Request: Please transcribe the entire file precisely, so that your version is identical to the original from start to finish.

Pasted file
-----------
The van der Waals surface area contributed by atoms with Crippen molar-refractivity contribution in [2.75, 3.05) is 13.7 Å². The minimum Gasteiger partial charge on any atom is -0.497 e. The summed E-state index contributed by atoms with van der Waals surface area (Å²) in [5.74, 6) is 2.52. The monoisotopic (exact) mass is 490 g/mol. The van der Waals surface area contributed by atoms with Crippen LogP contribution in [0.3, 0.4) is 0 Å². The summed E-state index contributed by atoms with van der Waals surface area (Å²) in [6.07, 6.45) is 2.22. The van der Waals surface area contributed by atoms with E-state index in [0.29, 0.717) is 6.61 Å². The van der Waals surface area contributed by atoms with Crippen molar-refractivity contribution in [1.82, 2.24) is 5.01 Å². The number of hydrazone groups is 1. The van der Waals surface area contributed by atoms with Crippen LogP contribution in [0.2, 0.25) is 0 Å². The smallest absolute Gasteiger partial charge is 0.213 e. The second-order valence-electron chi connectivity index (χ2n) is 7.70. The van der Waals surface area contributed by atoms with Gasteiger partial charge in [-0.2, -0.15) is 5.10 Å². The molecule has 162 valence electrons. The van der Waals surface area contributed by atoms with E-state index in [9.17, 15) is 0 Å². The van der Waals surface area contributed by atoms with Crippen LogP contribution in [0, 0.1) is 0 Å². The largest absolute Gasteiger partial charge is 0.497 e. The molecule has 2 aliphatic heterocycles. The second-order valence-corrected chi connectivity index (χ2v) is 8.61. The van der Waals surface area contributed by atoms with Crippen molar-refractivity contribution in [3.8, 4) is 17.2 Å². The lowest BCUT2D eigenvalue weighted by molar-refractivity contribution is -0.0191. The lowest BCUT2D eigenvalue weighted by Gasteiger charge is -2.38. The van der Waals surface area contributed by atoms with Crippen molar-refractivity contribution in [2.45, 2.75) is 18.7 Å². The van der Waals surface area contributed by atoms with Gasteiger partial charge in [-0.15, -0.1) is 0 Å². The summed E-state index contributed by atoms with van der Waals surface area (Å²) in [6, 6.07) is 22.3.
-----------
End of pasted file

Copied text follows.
The van der Waals surface area contributed by atoms with Crippen molar-refractivity contribution in [2.75, 3.05) is 13.7 Å². The minimum Gasteiger partial charge on any atom is -0.497 e. The summed E-state index contributed by atoms with van der Waals surface area (Å²) in [5.74, 6) is 2.52. The monoisotopic (exact) mass is 490 g/mol. The van der Waals surface area contributed by atoms with Crippen LogP contribution in [0.3, 0.4) is 0 Å². The summed E-state index contributed by atoms with van der Waals surface area (Å²) in [6.07, 6.45) is 2.22. The van der Waals surface area contributed by atoms with E-state index in [0.29, 0.717) is 6.61 Å². The van der Waals surface area contributed by atoms with Crippen molar-refractivity contribution in [1.82, 2.24) is 5.01 Å². The number of hydrazone groups is 1. The van der Waals surface area contributed by atoms with Crippen LogP contribution in [0.2, 0.25) is 0 Å². The smallest absolute Gasteiger partial charge is 0.213 e. The second-order valence-electron chi connectivity index (χ2n) is 7.70. The van der Waals surface area contributed by atoms with Gasteiger partial charge in [-0.2, -0.15) is 5.10 Å². The molecule has 162 valence electrons. The van der Waals surface area contributed by atoms with E-state index in [9.17, 15) is 0 Å². The van der Waals surface area contributed by atoms with Crippen LogP contribution in [0, 0.1) is 0 Å². The largest absolute Gasteiger partial charge is 0.497 e. The molecule has 2 aliphatic heterocycles. The second-order valence-corrected chi connectivity index (χ2v) is 8.61. The van der Waals surface area contributed by atoms with Crippen molar-refractivity contribution in [3.8, 4) is 17.2 Å². The lowest BCUT2D eigenvalue weighted by molar-refractivity contribution is -0.0191. The lowest BCUT2D eigenvalue weighted by Gasteiger charge is -2.38. The van der Waals surface area contributed by atoms with Crippen molar-refractivity contribution in [2.45, 2.75) is 18.7 Å². The van der Waals surface area contributed by atoms with Gasteiger partial charge in [-0.15, -0.1) is 0 Å². The summed E-state index contributed by atoms with van der Waals surface area (Å²) in [6, 6.07) is 22.3.